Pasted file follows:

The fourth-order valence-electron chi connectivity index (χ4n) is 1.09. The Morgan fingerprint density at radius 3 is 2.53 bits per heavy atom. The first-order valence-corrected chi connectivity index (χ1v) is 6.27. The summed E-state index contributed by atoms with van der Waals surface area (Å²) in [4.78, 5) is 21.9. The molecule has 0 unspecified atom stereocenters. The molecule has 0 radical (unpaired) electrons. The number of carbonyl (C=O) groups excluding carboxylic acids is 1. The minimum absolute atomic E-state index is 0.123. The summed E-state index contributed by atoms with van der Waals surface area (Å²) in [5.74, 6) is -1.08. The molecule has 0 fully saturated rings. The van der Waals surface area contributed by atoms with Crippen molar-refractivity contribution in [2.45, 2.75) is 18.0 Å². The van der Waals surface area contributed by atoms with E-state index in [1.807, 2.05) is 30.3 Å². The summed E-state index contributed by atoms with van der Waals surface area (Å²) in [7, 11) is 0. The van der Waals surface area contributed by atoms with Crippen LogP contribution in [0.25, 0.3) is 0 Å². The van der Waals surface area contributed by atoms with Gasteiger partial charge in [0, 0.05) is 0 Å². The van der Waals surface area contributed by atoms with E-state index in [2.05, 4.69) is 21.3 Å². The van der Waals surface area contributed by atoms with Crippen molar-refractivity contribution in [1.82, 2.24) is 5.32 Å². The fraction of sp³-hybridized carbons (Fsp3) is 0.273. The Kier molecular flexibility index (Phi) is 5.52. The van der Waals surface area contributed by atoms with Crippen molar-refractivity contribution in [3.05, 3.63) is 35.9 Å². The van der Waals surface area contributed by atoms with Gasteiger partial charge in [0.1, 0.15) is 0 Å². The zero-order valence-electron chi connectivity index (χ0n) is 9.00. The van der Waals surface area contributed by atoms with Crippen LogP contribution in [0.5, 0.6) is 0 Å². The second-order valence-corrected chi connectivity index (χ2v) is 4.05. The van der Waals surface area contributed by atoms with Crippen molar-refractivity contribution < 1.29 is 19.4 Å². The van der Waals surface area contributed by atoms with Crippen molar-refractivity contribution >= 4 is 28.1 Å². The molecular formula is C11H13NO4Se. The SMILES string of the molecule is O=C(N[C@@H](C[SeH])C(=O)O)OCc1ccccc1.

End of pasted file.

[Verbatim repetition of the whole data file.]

The fourth-order valence-electron chi connectivity index (χ4n) is 1.09. The Morgan fingerprint density at radius 3 is 2.53 bits per heavy atom. The first-order valence-corrected chi connectivity index (χ1v) is 6.27. The summed E-state index contributed by atoms with van der Waals surface area (Å²) in [4.78, 5) is 21.9. The molecule has 0 unspecified atom stereocenters. The molecule has 0 radical (unpaired) electrons. The number of carbonyl (C=O) groups excluding carboxylic acids is 1. The minimum absolute atomic E-state index is 0.123. The summed E-state index contributed by atoms with van der Waals surface area (Å²) in [5.74, 6) is -1.08. The molecule has 0 fully saturated rings. The van der Waals surface area contributed by atoms with Crippen molar-refractivity contribution in [2.45, 2.75) is 18.0 Å². The van der Waals surface area contributed by atoms with E-state index in [1.807, 2.05) is 30.3 Å². The summed E-state index contributed by atoms with van der Waals surface area (Å²) in [7, 11) is 0. The van der Waals surface area contributed by atoms with Crippen LogP contribution in [0.25, 0.3) is 0 Å². The van der Waals surface area contributed by atoms with Gasteiger partial charge in [0, 0.05) is 0 Å². The van der Waals surface area contributed by atoms with E-state index in [2.05, 4.69) is 21.3 Å². The van der Waals surface area contributed by atoms with Crippen molar-refractivity contribution in [1.82, 2.24) is 5.32 Å². The fraction of sp³-hybridized carbons (Fsp3) is 0.273. The Kier molecular flexibility index (Phi) is 5.52. The van der Waals surface area contributed by atoms with Crippen molar-refractivity contribution in [3.05, 3.63) is 35.9 Å². The van der Waals surface area contributed by atoms with Gasteiger partial charge in [0.1, 0.15) is 0 Å². The zero-order valence-electron chi connectivity index (χ0n) is 9.00. The van der Waals surface area contributed by atoms with Crippen LogP contribution in [0.5, 0.6) is 0 Å². The second-order valence-corrected chi connectivity index (χ2v) is 4.05. The van der Waals surface area contributed by atoms with Crippen molar-refractivity contribution < 1.29 is 19.4 Å². The van der Waals surface area contributed by atoms with Crippen molar-refractivity contribution >= 4 is 28.1 Å². The molecular formula is C11H13NO4Se. The SMILES string of the molecule is O=C(N[C@@H](C[SeH])C(=O)O)OCc1ccccc1.